For 60-year-old madam Isatu Sesay, the earth is like a woman; whatever you give it, it gives you back in manifold- although it may take a little while. That is her main reason for investing in rice farming.
“When you give the earth one seed of rice, it will give you hundreds in return,” she says, “You don’t have to have a Master’s Degree to know that. The earth is like a woman’s womb that nurtures a sperm cell for nine months and gives back a bouncing baby. We are not actually taking advantage of the vast acres of arable land we are blessed with in this country.”
Commonly called ‘Takileneh’ (a Themne word which means ‘Let’s look out for one another’) in her home town of Rokupr, Kambia District, Northern Sierra Leone, madam Sesay is determined to fight hunger and feed her country folks through her growing rice plantation. From an ‘Osusu Master’, collecting One thousand Leones per day from members of her community, madam Sesay saved her little earnings until she decided to venture into rice farming in 2002 with a bushel from the Government of Sierra Leone through the Ministry of Agriculture. Her first farm in Gbainkfain, Kambia District, produced 13 bushels which encouraged her to do a second planting in the same rainy season to increase production to 28 bushels.
Within two years of farming, through support from government with a tractor and fertilizers, she produced 500 hundred bags of rice which she stored at the Agricultural Business Center (ABC) at Rokupr. Now she supplies rice to the World Food Program (WFP) Sierra Leone.
Meeting the increase in demand for her rice means expanding her farm to more than 130 hectares and employing locals as managers to oversee her Inland Valley Swamps (IVS).
“My son,” she tells me, “you don’t have to be educated to know that farming (agriculture) is the way to food security in a country like ours. If we have been paying real attention to agriculture as we have been doing to other sectors such as mining, we should be able to feed ourselves and even export most of our produce, especially rice.”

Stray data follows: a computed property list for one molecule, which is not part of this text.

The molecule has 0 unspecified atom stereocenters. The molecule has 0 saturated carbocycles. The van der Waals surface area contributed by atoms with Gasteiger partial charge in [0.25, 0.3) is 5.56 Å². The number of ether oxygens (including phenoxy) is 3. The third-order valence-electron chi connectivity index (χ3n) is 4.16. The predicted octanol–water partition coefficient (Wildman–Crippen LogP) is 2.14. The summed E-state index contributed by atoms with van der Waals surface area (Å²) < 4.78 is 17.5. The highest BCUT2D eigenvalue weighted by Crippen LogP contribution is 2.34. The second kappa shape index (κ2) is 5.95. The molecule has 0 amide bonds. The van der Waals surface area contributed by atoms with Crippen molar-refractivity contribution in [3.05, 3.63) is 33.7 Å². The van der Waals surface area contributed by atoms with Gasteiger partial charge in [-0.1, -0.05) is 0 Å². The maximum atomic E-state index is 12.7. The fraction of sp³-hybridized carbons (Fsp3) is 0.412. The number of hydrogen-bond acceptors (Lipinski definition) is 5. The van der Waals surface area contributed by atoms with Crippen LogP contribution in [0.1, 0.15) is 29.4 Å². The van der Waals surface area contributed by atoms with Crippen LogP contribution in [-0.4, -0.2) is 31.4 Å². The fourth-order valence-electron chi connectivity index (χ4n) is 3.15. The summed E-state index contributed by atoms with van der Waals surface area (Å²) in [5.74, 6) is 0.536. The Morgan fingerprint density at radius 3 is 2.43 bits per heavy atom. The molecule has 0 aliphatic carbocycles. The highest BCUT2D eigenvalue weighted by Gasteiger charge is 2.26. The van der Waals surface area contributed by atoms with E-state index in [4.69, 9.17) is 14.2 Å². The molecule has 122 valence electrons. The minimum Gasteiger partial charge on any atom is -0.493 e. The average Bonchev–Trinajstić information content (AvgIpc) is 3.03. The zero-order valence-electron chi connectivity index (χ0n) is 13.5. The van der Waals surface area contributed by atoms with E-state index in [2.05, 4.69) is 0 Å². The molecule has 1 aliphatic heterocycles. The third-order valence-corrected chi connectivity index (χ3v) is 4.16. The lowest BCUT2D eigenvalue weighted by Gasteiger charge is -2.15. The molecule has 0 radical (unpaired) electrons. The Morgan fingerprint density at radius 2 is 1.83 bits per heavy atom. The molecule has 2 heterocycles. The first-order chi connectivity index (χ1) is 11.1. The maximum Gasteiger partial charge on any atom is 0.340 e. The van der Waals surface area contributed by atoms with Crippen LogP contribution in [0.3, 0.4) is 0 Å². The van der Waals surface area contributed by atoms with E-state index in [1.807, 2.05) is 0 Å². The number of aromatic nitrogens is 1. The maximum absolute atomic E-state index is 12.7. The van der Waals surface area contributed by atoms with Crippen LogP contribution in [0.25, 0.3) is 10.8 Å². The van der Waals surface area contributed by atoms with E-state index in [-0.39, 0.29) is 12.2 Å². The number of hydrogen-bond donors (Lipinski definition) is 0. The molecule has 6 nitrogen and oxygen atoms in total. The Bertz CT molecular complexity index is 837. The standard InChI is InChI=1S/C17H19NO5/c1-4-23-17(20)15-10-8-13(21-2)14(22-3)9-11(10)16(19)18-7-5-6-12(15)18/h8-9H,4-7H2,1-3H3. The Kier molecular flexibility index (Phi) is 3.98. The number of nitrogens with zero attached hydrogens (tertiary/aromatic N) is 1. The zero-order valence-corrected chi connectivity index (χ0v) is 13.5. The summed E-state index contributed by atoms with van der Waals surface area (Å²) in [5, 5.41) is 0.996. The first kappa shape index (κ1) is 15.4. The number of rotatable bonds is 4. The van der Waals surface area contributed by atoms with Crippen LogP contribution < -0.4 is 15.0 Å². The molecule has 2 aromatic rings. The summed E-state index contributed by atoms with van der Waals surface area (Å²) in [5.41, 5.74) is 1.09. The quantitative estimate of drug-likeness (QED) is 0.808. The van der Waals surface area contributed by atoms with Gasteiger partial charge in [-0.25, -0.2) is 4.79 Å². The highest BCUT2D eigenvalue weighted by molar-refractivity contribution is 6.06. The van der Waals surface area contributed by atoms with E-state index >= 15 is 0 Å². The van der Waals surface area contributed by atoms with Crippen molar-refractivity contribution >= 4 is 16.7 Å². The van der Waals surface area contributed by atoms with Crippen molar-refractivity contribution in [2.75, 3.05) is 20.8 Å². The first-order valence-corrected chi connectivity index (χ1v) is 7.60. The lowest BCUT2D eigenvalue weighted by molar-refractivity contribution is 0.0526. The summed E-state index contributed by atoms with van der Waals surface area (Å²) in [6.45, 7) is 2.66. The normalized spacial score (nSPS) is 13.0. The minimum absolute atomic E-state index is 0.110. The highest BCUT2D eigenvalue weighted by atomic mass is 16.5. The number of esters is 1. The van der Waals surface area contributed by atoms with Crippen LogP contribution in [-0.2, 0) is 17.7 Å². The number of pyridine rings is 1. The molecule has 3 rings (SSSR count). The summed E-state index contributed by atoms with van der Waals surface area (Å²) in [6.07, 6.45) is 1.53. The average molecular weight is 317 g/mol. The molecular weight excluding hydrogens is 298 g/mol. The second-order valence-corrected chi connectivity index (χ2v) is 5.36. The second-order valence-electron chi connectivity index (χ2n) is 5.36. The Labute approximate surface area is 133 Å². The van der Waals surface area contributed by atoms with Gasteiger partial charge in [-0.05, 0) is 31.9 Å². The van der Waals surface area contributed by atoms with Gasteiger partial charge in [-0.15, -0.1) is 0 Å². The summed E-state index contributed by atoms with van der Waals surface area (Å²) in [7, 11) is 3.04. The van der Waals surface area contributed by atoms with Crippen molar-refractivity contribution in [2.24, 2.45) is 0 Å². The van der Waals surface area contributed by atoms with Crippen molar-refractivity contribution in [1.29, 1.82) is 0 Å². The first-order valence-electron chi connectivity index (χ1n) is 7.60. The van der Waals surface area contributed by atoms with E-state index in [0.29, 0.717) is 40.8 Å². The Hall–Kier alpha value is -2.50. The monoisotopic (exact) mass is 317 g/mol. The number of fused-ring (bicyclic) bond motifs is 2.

A country that was once an exporter of rice to neighbouring countries, Sierra Leone is now a net importer of rice, spending about US$130 million annually to import the staple commodity. In the 2018 Budget Statement, this figure is projected to increase to at least US$200 million.
Yet, only last year, 2017, the small West African country was rated the third hungriest country in the world (Global Hunger Index 2017).
Successive Governments have shown some understanding of the challenges facing the agricultural sector as well as its potentials as an ‘engine’ for socio-economic growth, and have expressed plans to mechanize and encourage private sector investment.
Yet, in a country with over seven million people who largely depend on imported rice as staple food, the efforts of madam Sesay and other small scale farmers to attempt to satisfy local demand are not easily seen or appreciated.
Lack of machines still poses a huge challenge for local farmers such as madam Sesay. For instance, she employs the services of women to fetch fire woods in order to par boil the hundreds of tons of rice to make it marketable. Yet many people don’t consume ‘Bara Bara’– locally boiled rice- which is not also encouraging. For the vast majority of Sierra Leoneans to depend on the locally produce rice as their staple food, it has to meet international standards which can be said of the favored imported rice.